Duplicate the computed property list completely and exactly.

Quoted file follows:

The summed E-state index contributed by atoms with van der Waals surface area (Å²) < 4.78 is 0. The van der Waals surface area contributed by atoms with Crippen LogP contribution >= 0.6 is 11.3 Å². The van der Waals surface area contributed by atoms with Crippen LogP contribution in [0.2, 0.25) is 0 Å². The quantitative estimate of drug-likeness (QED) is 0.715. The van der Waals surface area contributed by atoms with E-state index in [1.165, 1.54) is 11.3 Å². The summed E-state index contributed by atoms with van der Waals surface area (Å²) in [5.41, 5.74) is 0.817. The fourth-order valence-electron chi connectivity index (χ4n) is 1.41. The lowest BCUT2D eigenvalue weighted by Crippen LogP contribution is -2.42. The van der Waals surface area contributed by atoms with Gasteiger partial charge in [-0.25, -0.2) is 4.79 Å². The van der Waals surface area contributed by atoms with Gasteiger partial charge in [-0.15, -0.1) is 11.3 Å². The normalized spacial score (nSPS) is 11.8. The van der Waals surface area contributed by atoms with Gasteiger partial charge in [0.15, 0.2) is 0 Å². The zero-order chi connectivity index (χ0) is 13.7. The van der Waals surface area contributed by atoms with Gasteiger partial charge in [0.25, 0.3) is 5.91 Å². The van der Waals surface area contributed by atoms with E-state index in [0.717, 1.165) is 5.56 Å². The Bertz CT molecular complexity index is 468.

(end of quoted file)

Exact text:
The summed E-state index contributed by atoms with van der Waals surface area (Å²) < 4.78 is 0. The van der Waals surface area contributed by atoms with Crippen LogP contribution >= 0.6 is 11.3 Å². The van der Waals surface area contributed by atoms with Crippen LogP contribution in [0.2, 0.25) is 0 Å². The quantitative estimate of drug-likeness (QED) is 0.715. The van der Waals surface area contributed by atoms with E-state index in [1.165, 1.54) is 11.3 Å². The summed E-state index contributed by atoms with van der Waals surface area (Å²) in [5.41, 5.74) is 0.817. The fourth-order valence-electron chi connectivity index (χ4n) is 1.41. The lowest BCUT2D eigenvalue weighted by Crippen LogP contribution is -2.42. The van der Waals surface area contributed by atoms with Gasteiger partial charge in [-0.25, -0.2) is 4.79 Å². The van der Waals surface area contributed by atoms with Gasteiger partial charge in [-0.15, -0.1) is 11.3 Å². The normalized spacial score (nSPS) is 11.8. The van der Waals surface area contributed by atoms with Gasteiger partial charge in [0.15, 0.2) is 0 Å². The zero-order chi connectivity index (χ0) is 13.7. The van der Waals surface area contributed by atoms with Gasteiger partial charge in [0.25, 0.3) is 5.91 Å². The van der Waals surface area contributed by atoms with E-state index in [0.717, 1.165) is 5.56 Å². The Bertz CT molecular complexity index is 468.